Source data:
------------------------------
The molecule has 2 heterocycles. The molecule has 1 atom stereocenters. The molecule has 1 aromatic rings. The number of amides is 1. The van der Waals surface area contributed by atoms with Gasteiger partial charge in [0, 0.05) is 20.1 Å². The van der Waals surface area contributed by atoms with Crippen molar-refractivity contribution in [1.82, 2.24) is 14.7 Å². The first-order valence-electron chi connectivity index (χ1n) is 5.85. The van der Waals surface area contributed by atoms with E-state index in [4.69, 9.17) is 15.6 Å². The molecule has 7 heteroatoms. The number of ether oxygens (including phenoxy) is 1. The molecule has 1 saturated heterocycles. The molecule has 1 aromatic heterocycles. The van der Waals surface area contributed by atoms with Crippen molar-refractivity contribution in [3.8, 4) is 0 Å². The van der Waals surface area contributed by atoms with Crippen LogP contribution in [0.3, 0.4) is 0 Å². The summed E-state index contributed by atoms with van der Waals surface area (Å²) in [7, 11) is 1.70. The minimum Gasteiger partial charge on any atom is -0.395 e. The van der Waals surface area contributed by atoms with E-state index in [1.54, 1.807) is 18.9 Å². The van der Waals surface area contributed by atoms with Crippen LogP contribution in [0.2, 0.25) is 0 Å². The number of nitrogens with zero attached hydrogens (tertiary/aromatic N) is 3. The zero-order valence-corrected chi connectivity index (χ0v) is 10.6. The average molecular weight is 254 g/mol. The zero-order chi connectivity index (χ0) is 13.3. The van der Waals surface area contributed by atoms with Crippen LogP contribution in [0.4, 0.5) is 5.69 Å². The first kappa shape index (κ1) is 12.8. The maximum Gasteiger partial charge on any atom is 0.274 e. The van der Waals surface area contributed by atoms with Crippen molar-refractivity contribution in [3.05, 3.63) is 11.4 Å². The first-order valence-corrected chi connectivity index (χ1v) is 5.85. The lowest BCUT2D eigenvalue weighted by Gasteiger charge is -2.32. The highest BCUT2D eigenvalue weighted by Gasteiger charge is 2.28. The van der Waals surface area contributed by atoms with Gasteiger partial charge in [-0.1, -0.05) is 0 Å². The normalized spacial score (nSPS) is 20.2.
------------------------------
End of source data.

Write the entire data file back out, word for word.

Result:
The molecule has 2 heterocycles. The molecule has 1 atom stereocenters. The molecule has 1 aromatic rings. The number of amides is 1. The van der Waals surface area contributed by atoms with Gasteiger partial charge in [0, 0.05) is 20.1 Å². The van der Waals surface area contributed by atoms with Crippen molar-refractivity contribution in [1.82, 2.24) is 14.7 Å². The first-order valence-electron chi connectivity index (χ1n) is 5.85. The van der Waals surface area contributed by atoms with E-state index in [4.69, 9.17) is 15.6 Å². The molecule has 7 heteroatoms. The number of ether oxygens (including phenoxy) is 1. The molecule has 1 saturated heterocycles. The molecule has 1 aromatic heterocycles. The van der Waals surface area contributed by atoms with Crippen molar-refractivity contribution in [3.8, 4) is 0 Å². The van der Waals surface area contributed by atoms with Crippen LogP contribution in [0.3, 0.4) is 0 Å². The summed E-state index contributed by atoms with van der Waals surface area (Å²) in [7, 11) is 1.70. The minimum Gasteiger partial charge on any atom is -0.395 e. The van der Waals surface area contributed by atoms with E-state index in [1.54, 1.807) is 18.9 Å². The van der Waals surface area contributed by atoms with Crippen LogP contribution in [0.2, 0.25) is 0 Å². The number of nitrogens with zero attached hydrogens (tertiary/aromatic N) is 3. The zero-order valence-corrected chi connectivity index (χ0v) is 10.6. The average molecular weight is 254 g/mol. The zero-order chi connectivity index (χ0) is 13.3. The van der Waals surface area contributed by atoms with Crippen LogP contribution in [0.4, 0.5) is 5.69 Å². The first kappa shape index (κ1) is 12.8. The maximum Gasteiger partial charge on any atom is 0.274 e. The van der Waals surface area contributed by atoms with Crippen molar-refractivity contribution in [3.05, 3.63) is 11.4 Å². The first-order valence-corrected chi connectivity index (χ1v) is 5.85. The lowest BCUT2D eigenvalue weighted by Gasteiger charge is -2.32. The highest BCUT2D eigenvalue weighted by Gasteiger charge is 2.28. The van der Waals surface area contributed by atoms with Gasteiger partial charge in [-0.1, -0.05) is 0 Å². The normalized spacial score (nSPS) is 20.2.